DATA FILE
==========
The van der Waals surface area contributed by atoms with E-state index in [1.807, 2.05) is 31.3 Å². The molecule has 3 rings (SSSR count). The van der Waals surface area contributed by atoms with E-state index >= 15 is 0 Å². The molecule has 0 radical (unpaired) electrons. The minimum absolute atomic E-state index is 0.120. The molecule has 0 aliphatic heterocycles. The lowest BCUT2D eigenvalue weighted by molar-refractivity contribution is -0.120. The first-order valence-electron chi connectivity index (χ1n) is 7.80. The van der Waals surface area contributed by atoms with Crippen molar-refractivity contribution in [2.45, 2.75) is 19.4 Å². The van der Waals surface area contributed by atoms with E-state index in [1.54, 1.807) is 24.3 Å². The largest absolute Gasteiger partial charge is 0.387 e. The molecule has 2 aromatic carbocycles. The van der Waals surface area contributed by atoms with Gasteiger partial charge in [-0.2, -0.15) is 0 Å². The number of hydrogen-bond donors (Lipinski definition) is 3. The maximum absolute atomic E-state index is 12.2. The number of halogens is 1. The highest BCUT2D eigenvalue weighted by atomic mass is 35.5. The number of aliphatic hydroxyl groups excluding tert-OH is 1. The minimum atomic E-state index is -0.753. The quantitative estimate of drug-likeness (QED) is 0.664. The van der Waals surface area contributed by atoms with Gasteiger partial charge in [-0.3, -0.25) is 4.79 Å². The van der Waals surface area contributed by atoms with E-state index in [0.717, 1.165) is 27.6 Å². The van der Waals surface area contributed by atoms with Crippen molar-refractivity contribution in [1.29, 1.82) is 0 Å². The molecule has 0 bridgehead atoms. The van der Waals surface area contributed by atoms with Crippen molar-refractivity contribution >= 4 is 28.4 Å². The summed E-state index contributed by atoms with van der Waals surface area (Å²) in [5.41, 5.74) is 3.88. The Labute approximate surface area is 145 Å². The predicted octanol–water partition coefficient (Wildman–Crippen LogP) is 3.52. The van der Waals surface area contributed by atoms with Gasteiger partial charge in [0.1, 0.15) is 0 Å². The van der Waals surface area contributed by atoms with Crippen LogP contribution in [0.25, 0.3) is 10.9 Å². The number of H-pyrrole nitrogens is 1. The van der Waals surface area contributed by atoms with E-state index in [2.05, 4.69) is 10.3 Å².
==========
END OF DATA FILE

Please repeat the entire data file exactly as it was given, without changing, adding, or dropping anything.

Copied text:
The van der Waals surface area contributed by atoms with E-state index in [1.807, 2.05) is 31.3 Å². The molecule has 3 rings (SSSR count). The van der Waals surface area contributed by atoms with E-state index >= 15 is 0 Å². The molecule has 0 radical (unpaired) electrons. The minimum absolute atomic E-state index is 0.120. The molecule has 0 aliphatic heterocycles. The lowest BCUT2D eigenvalue weighted by molar-refractivity contribution is -0.120. The first-order valence-electron chi connectivity index (χ1n) is 7.80. The van der Waals surface area contributed by atoms with Crippen molar-refractivity contribution in [2.45, 2.75) is 19.4 Å². The van der Waals surface area contributed by atoms with E-state index in [1.54, 1.807) is 24.3 Å². The largest absolute Gasteiger partial charge is 0.387 e. The molecule has 2 aromatic carbocycles. The van der Waals surface area contributed by atoms with Gasteiger partial charge in [-0.2, -0.15) is 0 Å². The number of hydrogen-bond donors (Lipinski definition) is 3. The maximum absolute atomic E-state index is 12.2. The number of halogens is 1. The highest BCUT2D eigenvalue weighted by atomic mass is 35.5. The number of aliphatic hydroxyl groups excluding tert-OH is 1. The minimum atomic E-state index is -0.753. The quantitative estimate of drug-likeness (QED) is 0.664. The van der Waals surface area contributed by atoms with Gasteiger partial charge in [-0.3, -0.25) is 4.79 Å². The van der Waals surface area contributed by atoms with E-state index in [0.717, 1.165) is 27.6 Å². The van der Waals surface area contributed by atoms with Crippen molar-refractivity contribution in [1.29, 1.82) is 0 Å². The molecule has 0 bridgehead atoms. The van der Waals surface area contributed by atoms with Crippen molar-refractivity contribution >= 4 is 28.4 Å². The summed E-state index contributed by atoms with van der Waals surface area (Å²) in [5.41, 5.74) is 3.88. The Labute approximate surface area is 145 Å². The predicted octanol–water partition coefficient (Wildman–Crippen LogP) is 3.52. The van der Waals surface area contributed by atoms with Gasteiger partial charge in [0.1, 0.15) is 0 Å². The van der Waals surface area contributed by atoms with Crippen LogP contribution in [0.25, 0.3) is 10.9 Å². The number of H-pyrrole nitrogens is 1. The van der Waals surface area contributed by atoms with E-state index in [2.05, 4.69) is 10.3 Å².